The Explanation
(for those who require one)

And, of course, that is what all of this is -- all of this: the one song, ever changing, ever reincarnated, that speaks somehow from and to and for that which is ineffable within us and without us, that is both prayer and deliverance, folly and wisdom, that inspires us to dance or smile or simply to go on, senselessly, incomprehensibly, beatifically, in the face of mortality and the truth that our lives are more ill-writ, ill-rhymed and fleeting than any song, except perhaps those songs -- that song, endlesly reincarnated -- born of that truth, be it the moon and June of that truth, or the wordless blue moan, or the rotgut or the elegant poetry of it. That nameless black-hulled ship of Ulysses, that long black train, that Terraplane, that mystery train, that Rocket '88', that Buick 6 -- same journey, same miracle, same end and endlessness."
-- Nick Tosches, Where Dead Voices Gather

Treading the Boards #48

Julie Harris (Josefa Lantenay), William Shatner (Paul Sevigne) and Walter Matthau (Benjamin Beaurevers) star in A Shot in the Dark (a.k.a. L'Idiote) at Broadway's Booth Theatre in 1961.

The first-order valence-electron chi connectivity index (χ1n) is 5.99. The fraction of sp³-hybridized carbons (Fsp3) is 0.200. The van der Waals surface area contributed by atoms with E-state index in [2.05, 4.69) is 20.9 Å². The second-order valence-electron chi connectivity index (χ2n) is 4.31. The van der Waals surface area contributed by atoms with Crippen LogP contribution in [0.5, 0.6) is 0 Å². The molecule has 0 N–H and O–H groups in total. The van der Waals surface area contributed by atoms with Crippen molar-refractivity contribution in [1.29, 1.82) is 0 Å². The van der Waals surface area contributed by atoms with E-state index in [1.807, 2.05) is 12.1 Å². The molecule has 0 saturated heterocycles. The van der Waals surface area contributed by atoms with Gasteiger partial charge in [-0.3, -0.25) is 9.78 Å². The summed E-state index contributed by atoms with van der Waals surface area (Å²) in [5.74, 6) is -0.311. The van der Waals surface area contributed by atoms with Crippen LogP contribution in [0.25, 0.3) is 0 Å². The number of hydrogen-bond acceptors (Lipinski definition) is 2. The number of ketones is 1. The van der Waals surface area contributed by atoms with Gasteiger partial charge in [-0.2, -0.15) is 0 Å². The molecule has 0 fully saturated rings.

mister muleboy said...

I not only wish I'd seen the play, I wish I could commend the photographer to his or her face. The photo makes me wonder what's going on, and that's Walter Matthau!

Great find!

swac said...

I couldn't tell you exactly what's going on, but it looks like Matthau is playing the buffoonish policeman that was later retrofitted by Blake Edwards and, of all people, William Peter Blatty to be Inspector Clouseau for the Peter Sellers version. Possibly it's the scene where he exclaims that "she killed him in a rit of fealous jage!"

Peter Nellhaus said...

I've never thought of Julie Harris as being sexy until I saw this photo.